IIT Chicago-Kent Professor Ed Lee to discuss "How People Defeated Hollywood and Saved the Internet--For Now"

SOPA and ACTA protests are the focus of Social Media Week Chicago program on September 25

Saturday, August 24, 2013

Edward Lee, IIT Chicago-Kent professor and director of its Program in Intellectual Property Law, will address the topic "The Fight for the Future: How People Defeated Hollywood and Saved the Internet—For Now." Professor Lee's presentation will begin at 2:30 p.m. on September 25 in the Chicago Cultural Center's Claudia Cassidy Theater, 77 East Randolph Street (between Michigan and Wabash avenues) in Chicago. The event, which is hosted by IIT Chicago-Kent, is part of Social Media Week Chicago, a series of programs held at various venues throughout the city that focus on "meaningful ideas, trends, and best practices with regard to technology and social media's impact on business, society and culture."

Wikipedia went dark on January 18, 2012. So did thousands of other websites, including search giant Google. The blackout was the biggest Internet protest in history. Facebook, Twitter, and other social media were used to organize and launch protests throughout the world against Stop Online Piracy Act (SOPA) and the Anti-Counterfeiting Trade Agreement (ACTA), two controversial copyright proposals in the United States and European Union that opponents feared would lead to Internet censorship.

The Fight for the Future book coverProfessor Lee's presentation, whose title is taken from his new ebook, will explain how a grassroots movement involving millions of people was able to defeat money, politicians, Hollywood, and the copyright lobby—all in the name of a "free and open Internet." He will further discuss how people used the Internet in their fight for online freedom in their efforts to clamp down on online piracy at all costs.

A member of the IIT Chicago-Kent faculty since 2010, Professor Lee teaches courses in international intellectual property law, copyright law and trademark law. A Norman and Edna Freehling Scholar, his research focuses on the ways in which the Internet, technological development, and globalization challenge existing legal paradigms. Professor Lee also writes extensively about the Framers' understanding of the Free Press Clause as a limit on using the Copyright Clause to restrict technologies. In addition to numerous law review articles, he co-authored a leading casebook with Daniel Chow titled International Intellectual Property: Problems, Cases, and Materials (West Group 2006). Professor Lee is a frequent contributor to The Huffington Post.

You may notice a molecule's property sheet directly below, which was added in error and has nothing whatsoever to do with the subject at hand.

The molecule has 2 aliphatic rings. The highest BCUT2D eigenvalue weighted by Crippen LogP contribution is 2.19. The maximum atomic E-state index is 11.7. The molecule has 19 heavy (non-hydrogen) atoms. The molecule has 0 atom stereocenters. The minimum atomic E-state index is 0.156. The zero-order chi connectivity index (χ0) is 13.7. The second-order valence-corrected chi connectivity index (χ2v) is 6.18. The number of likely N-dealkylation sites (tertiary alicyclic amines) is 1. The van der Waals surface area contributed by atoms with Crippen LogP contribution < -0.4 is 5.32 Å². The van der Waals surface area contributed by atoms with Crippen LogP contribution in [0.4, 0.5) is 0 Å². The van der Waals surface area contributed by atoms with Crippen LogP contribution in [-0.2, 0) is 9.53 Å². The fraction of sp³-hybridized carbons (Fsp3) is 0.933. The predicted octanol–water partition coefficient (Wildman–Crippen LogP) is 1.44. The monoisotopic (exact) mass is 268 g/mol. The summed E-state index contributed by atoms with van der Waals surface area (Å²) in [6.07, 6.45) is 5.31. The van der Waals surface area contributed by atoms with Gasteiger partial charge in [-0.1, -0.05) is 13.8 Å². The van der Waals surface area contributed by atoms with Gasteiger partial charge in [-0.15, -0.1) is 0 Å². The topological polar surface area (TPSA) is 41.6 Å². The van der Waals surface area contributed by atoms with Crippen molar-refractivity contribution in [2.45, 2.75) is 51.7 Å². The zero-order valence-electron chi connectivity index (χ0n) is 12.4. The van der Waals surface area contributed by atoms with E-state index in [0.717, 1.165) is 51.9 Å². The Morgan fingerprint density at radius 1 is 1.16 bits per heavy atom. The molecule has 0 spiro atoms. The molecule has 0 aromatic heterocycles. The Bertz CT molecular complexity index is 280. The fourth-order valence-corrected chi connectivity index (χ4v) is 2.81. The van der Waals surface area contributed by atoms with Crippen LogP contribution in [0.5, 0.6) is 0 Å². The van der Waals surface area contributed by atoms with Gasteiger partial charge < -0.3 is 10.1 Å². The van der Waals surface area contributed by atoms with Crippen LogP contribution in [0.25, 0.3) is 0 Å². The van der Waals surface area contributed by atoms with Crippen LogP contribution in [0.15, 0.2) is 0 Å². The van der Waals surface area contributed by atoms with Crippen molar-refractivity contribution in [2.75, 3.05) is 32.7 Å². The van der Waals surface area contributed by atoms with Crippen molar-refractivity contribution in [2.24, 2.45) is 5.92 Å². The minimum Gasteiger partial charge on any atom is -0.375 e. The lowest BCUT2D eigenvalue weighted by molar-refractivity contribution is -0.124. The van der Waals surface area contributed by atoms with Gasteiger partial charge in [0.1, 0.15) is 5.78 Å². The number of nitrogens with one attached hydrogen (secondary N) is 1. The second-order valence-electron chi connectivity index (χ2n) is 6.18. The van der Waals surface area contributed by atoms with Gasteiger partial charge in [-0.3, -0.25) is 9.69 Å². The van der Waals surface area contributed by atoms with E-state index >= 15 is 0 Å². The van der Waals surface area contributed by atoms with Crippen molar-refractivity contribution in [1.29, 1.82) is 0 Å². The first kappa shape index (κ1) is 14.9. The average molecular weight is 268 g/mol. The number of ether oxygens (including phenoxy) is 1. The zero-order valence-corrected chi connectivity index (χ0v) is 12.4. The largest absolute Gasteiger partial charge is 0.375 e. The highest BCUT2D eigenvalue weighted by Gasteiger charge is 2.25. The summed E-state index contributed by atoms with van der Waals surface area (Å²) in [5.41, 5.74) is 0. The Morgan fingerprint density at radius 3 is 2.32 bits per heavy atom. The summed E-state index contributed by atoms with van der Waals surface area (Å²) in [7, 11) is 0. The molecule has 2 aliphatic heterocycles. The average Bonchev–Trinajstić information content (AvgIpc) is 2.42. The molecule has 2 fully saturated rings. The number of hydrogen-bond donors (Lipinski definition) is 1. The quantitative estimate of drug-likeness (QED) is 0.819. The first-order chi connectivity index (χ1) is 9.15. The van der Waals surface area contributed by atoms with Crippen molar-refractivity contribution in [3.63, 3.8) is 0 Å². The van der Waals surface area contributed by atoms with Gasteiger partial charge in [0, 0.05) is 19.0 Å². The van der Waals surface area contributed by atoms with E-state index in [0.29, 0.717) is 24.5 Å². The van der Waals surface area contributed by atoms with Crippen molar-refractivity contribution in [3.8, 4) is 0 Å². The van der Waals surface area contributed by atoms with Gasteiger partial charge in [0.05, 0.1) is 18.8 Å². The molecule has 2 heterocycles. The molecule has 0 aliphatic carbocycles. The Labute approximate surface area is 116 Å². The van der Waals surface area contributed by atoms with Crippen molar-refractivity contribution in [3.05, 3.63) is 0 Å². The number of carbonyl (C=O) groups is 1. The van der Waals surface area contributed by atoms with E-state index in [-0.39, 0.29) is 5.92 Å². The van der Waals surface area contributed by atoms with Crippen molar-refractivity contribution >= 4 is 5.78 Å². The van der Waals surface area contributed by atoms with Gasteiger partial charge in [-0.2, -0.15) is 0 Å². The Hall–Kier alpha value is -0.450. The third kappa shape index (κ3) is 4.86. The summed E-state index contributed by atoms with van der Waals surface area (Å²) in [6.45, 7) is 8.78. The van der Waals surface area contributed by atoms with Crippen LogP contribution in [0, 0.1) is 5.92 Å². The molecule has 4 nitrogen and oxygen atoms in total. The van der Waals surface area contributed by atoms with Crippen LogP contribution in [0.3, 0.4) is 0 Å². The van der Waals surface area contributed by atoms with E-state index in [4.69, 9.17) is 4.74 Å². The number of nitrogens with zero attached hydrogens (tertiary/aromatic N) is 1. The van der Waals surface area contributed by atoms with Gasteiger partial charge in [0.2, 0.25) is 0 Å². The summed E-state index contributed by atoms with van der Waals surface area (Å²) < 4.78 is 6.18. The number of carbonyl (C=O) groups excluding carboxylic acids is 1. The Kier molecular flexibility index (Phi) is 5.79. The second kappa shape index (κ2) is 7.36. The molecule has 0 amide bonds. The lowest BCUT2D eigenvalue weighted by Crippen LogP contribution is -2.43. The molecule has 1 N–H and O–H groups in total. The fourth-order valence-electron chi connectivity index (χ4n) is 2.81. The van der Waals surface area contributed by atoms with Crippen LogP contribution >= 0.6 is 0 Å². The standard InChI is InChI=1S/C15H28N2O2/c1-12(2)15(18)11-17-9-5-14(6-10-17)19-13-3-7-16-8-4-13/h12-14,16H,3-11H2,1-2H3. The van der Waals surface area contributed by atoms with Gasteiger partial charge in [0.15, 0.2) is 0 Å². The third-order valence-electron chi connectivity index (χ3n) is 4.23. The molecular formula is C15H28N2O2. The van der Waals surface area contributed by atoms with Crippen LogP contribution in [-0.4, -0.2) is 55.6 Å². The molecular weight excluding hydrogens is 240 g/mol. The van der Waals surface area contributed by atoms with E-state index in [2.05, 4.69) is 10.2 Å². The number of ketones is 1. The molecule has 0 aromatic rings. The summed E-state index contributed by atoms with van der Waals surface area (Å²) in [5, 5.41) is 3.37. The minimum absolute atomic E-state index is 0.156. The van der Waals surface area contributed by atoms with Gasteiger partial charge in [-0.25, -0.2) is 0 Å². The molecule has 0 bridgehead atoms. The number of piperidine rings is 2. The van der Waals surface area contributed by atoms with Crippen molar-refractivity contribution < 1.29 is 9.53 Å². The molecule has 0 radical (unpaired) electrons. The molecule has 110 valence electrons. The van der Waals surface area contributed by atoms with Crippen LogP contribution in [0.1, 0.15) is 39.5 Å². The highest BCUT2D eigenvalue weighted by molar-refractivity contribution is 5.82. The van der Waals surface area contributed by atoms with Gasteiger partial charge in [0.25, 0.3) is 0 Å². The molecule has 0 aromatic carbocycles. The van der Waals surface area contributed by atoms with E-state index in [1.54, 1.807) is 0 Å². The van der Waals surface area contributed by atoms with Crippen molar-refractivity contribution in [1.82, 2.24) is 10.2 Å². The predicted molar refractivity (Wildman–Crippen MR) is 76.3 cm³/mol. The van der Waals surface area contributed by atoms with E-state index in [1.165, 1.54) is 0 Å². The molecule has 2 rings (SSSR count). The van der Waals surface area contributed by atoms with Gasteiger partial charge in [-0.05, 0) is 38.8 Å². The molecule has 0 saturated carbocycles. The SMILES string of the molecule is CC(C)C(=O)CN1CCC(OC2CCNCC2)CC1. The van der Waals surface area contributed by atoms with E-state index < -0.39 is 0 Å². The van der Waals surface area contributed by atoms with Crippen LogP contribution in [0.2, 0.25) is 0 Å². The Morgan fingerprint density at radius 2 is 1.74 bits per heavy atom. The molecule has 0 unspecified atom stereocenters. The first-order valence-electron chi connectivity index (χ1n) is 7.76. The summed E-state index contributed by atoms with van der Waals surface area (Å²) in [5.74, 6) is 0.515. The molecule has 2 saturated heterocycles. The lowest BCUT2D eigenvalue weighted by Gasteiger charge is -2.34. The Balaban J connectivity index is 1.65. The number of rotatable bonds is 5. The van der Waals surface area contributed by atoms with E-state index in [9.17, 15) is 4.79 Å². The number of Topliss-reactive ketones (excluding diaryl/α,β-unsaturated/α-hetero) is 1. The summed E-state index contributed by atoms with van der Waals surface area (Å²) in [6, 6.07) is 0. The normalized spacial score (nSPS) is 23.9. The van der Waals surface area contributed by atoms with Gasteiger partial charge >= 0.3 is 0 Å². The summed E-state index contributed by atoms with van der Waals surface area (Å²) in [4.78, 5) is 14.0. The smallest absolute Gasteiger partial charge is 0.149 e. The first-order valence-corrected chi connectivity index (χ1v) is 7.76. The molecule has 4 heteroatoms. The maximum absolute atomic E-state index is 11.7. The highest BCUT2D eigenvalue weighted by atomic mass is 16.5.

Professor Lee graduated Phi Beta Kappa and summa cum laude from Williams College with a bachelor's degree in philosophy and classics. He is a cum laude graduate of Harvard Law School, where he was an editor and co-chair of the books and commentaries office of the Harvard Law Review.

Prior to joining IIT Chicago-Kent faculty, Professor Lee was a professor at The Ohio State University Moritz College of Law. He has served as a legal writing instructor at Stanford Law School and as an attorney at Stanford's Center for Internet and Society, where he supervised students involved in public interest litigation related to law and technology and the Internet. He has also been a litigation associate in the Washington, D.C., office of Mayer, Brown & Platt, working at all levels of trial and appellate litigation — including cases before the U.S. Supreme Court.

Professor Lee's Social Media Week Chicago presentation is free, but registration is required. For more information or to register, visit http://socialmediaweek.org/chicago/events/?id=83713.

IIT Chicago-Kent College of Law is the law school of Illinois Institute of Technology, a private, Ph.D.-granting institution with programs in engineering, psychology, architecture, business, design and law. IIT Chicago-Kent currently offers a J.D. certificate program in intellectual property law and in 2002 became the first American law school to offer a one-year LL.M. degree in International Intellectual Property Law.